Beveridge before Niue paradise

Rumpelteazer Pacific Crossing
Robert Holbrook
Sun 27 Apr 2008 19:02




The wind arrived on Monday evening, 15-22 knots from the south east, and we were soon sailing, making great progress at over 8 knots.  We needed to slow down the final part of our voyage to Niue so that we arrived in daylight on the Wednesday morning.  So we decided to call in at Beveridge Reef, an almost submerged uncharted atoll 25 miles south of our original track.  Our electronic chart carried a warning note - ‘Beveridge Reef may be located 3 miles further to the north east’ - so arriving safely at the Reef required great navigational watchfulness. We approached from the south-west with extreme caution until we saw breaking waves on the horizon ahead of us.  Without any chart, we located the narrow entrance in the horseshoe-shaped western end of the reef and motored, against a 3 knot current, through the pass. 


The water in the lagoon was a mix of stunning turquoises and blues, peppered with a few coral heads.  We were completely alone, except for the wrecks of two fishing boats perched on the reef.  We motored the whole length of the lagoon (around four miles), anchored just inside the windward side of the reef and went snorkelling around it.  We saw a huge black manta ray swimming near us and a six-foot white-topped shark, as well as wonderfully coloured fish everywhere about us and sea urchins lurking in cracks in the coral.  Deserted paradise.


After a memorable four hour stay, we left the lagoon in mid afternoon to ensure maximum visibility of the coral heads, but sadly it was raining and we had to follow our GPS track back to the pass. We set sail south west for Niue, 120 miles away, and enjoyed 20 hours of fantastic sailing weather – 15 to 25 knots on the beam, with speeds of up to 12 knots, according to the GPS.


We saw Niue ahead of us just after sunrise on Wednesday, and sailed around the top of the island and down the west coast to Alofi.  Our radio contact with Niue Radio and then with the Niue Yacht Club was extremely efficient and friendly, and we picked up a NYC mooring in the open roadstead off Alofi.


Keith Vial, the NYC Commodore, met Robert on the quay, and greatly assisted us during our whole visit, from helping us sort out the customs and immigration formalities, taking us ‘whale watching’, with drinks in hand, on the terrace of the Coral Gardens motel at Makapu Point in company with other expat residents, to introducing us to such dignitaries at the Prime Minister, the Chief of Police and the New Zealand High Commissioner. 


Incidentally, the Coral Gardens Motel is the home of ‘the world’s toughest golf course’ – a single ‘par 1’ hole, over the sea, 90 metres from the tee on one cliff top to the hole on another, with $500 awarded to any hole-in-oners.  Andy tried twice and gave up.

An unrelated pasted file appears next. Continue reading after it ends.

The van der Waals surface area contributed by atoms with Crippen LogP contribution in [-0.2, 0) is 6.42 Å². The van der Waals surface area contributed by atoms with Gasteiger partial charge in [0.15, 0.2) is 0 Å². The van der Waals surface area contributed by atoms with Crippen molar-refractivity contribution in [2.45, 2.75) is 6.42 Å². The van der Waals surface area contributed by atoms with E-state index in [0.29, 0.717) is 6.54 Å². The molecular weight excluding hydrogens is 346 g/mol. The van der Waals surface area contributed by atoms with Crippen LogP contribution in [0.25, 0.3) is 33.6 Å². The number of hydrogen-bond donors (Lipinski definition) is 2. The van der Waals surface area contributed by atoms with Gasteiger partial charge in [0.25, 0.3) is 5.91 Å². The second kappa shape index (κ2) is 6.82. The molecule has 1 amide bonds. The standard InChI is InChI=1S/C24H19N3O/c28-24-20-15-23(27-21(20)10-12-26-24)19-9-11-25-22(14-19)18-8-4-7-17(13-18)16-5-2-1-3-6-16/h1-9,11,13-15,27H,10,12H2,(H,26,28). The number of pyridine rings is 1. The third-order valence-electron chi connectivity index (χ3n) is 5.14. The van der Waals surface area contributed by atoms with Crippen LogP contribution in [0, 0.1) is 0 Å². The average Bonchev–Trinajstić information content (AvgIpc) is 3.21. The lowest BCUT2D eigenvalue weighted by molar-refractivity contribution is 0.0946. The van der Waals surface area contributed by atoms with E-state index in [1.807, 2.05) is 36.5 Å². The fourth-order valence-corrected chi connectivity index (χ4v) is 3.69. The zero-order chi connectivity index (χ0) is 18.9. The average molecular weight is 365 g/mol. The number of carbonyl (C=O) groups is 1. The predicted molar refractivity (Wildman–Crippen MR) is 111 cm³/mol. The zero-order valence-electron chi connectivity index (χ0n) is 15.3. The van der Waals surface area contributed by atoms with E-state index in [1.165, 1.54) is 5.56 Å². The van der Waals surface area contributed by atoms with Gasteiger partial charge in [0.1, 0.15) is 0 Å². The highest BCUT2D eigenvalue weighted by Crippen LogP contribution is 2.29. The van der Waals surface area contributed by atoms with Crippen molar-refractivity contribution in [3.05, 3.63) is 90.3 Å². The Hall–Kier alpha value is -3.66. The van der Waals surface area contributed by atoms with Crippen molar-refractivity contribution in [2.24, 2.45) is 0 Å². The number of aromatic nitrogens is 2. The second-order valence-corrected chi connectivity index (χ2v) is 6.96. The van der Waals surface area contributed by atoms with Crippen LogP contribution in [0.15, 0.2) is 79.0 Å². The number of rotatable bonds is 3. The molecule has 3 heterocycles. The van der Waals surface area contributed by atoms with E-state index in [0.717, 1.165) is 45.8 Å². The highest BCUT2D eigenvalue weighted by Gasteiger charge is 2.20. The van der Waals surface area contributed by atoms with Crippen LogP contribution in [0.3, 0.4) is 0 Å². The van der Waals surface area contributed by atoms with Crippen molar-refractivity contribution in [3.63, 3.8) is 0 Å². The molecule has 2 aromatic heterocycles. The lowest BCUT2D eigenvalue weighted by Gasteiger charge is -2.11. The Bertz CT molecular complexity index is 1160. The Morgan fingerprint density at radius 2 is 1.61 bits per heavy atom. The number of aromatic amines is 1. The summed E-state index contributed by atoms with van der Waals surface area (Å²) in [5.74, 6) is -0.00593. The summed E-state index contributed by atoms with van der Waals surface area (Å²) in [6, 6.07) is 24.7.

On Thursday we had a great morning’s scuba diving with Annie and Ian Gray of Niue Dive (email: niuedive {CHANGE TO AT} niue {DOT} nu).  On the way to and from the dive site we had the company of a huge pod of spinner dolphins which seemed to enjoy swimming just ahead of our bow however fast our dive boat went.  We got towed gently through the water so that we could swim amongst them.  Our dives were fantastic, and we found the large numbers of sea snakes, unique to Niue, much less frightening than we had imagined.  We highly recommend Niue Dive, but book in advance, as they are rightly very busy.

Yesterday, Friday was ANZAC Day and we duly dressed Rumpelteazer overall, and went ashore at 5.30am in our crew shirts to join the throng of Niueans attending the annual remembrance event.  Unfortunately it was raining, so that everyone got wet and the speeches and presentations of medals (which took rather a long time) became a trial for the participants, and the policemen waiting to fire their rifles in salute, as well as for the observers.  However the floral wreaths laid on the memorials were glorious, and Keith took our picture with the Prime Minister, so getting wet was all part of the experience.




We hired a car and explored the island, stopping to visit several of the spectacular caves inside the cliffs, many of which are home to the islanders’ outrigger canoes.  The road around the island, at times only single track and made from ground-up coral and tarmac, connects 14 tiny ‘villages’, several of which appeared to have no more than a few inhabited dwellings. The population of Niue is around 1,400, and almost everyone we have seen was keen to stop and talk with us.


In the south of the island we dropped in on the Vaiea Noni Farm, which grows and processes noni juice for the international healthcare market, and were shown around by Tom and his wife.  We got back in time to host a tea party on Rumpelteazer for Annie (of Niue Dive) and her delightful children, Tofi and Tahi.


Today, Saturday, has been a more ‘domestic’ day, with a lot of clothes washing, and an unsuccessful search for bananas.  Fortunately Julie, the vice commodore’s wife, had given us three papayas from her garden.  Robert and Andy went off with Ian to do more scuba diving in some of the nearby caves, meeting a five foot shark in a confined and dark space which didn’t sound much fun to the rest of us. 


Tomorrow, Sunday, we set sail early for Tonga, 230 miles north of west, planning to arrive in the Vava’u group of islands on Wednesday, just after we cross the International Date Line.